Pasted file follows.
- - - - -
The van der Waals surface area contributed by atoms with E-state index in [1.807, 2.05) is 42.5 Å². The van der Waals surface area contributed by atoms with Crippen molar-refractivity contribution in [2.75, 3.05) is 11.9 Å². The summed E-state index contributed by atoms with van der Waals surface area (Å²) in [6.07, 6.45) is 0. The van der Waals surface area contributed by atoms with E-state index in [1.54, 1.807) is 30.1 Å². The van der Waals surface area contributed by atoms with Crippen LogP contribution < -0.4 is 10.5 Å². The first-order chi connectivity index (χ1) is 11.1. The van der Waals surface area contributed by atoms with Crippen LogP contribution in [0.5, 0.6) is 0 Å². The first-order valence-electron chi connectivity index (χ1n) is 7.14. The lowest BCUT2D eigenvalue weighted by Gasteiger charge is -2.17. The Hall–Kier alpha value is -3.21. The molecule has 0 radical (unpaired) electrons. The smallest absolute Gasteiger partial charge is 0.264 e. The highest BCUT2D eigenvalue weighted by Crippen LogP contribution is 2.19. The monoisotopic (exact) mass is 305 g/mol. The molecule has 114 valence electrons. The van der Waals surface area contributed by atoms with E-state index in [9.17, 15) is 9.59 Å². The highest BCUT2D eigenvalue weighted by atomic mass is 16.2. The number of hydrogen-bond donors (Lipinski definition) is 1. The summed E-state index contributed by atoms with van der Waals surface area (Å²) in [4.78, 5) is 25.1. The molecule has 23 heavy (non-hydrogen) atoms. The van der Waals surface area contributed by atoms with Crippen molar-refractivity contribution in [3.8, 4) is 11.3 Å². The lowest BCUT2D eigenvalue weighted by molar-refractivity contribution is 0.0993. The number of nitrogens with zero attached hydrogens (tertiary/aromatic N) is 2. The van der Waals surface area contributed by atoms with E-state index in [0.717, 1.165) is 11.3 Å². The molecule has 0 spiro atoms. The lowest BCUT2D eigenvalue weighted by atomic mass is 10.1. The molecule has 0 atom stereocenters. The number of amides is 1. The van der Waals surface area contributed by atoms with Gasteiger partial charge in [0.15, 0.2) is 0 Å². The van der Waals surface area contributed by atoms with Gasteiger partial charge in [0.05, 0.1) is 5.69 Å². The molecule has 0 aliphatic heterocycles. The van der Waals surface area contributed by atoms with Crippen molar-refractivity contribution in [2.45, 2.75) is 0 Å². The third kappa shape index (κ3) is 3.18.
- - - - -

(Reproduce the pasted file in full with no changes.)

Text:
The van der Waals surface area contributed by atoms with E-state index in [1.807, 2.05) is 42.5 Å². The van der Waals surface area contributed by atoms with Crippen molar-refractivity contribution in [2.75, 3.05) is 11.9 Å². The summed E-state index contributed by atoms with van der Waals surface area (Å²) in [6.07, 6.45) is 0. The van der Waals surface area contributed by atoms with E-state index in [1.54, 1.807) is 30.1 Å². The van der Waals surface area contributed by atoms with Crippen LogP contribution < -0.4 is 10.5 Å². The first-order chi connectivity index (χ1) is 11.1. The van der Waals surface area contributed by atoms with Crippen LogP contribution in [0.5, 0.6) is 0 Å². The first-order valence-electron chi connectivity index (χ1n) is 7.14. The lowest BCUT2D eigenvalue weighted by Gasteiger charge is -2.17. The Hall–Kier alpha value is -3.21. The molecule has 0 radical (unpaired) electrons. The smallest absolute Gasteiger partial charge is 0.264 e. The highest BCUT2D eigenvalue weighted by Crippen LogP contribution is 2.19. The monoisotopic (exact) mass is 305 g/mol. The molecule has 114 valence electrons. The van der Waals surface area contributed by atoms with E-state index in [9.17, 15) is 9.59 Å². The highest BCUT2D eigenvalue weighted by atomic mass is 16.2. The number of hydrogen-bond donors (Lipinski definition) is 1. The summed E-state index contributed by atoms with van der Waals surface area (Å²) in [4.78, 5) is 25.1. The molecule has 23 heavy (non-hydrogen) atoms. The van der Waals surface area contributed by atoms with Crippen molar-refractivity contribution in [3.8, 4) is 11.3 Å². The lowest BCUT2D eigenvalue weighted by molar-refractivity contribution is 0.0993. The number of nitrogens with zero attached hydrogens (tertiary/aromatic N) is 2. The van der Waals surface area contributed by atoms with E-state index in [0.717, 1.165) is 11.3 Å². The molecule has 0 spiro atoms. The lowest BCUT2D eigenvalue weighted by atomic mass is 10.1. The molecule has 0 atom stereocenters. The number of amides is 1. The van der Waals surface area contributed by atoms with Gasteiger partial charge in [0.15, 0.2) is 0 Å². The van der Waals surface area contributed by atoms with Gasteiger partial charge in [0.05, 0.1) is 5.69 Å². The molecule has 0 aliphatic heterocycles. The van der Waals surface area contributed by atoms with Crippen molar-refractivity contribution in [2.45, 2.75) is 0 Å². The third kappa shape index (κ3) is 3.18.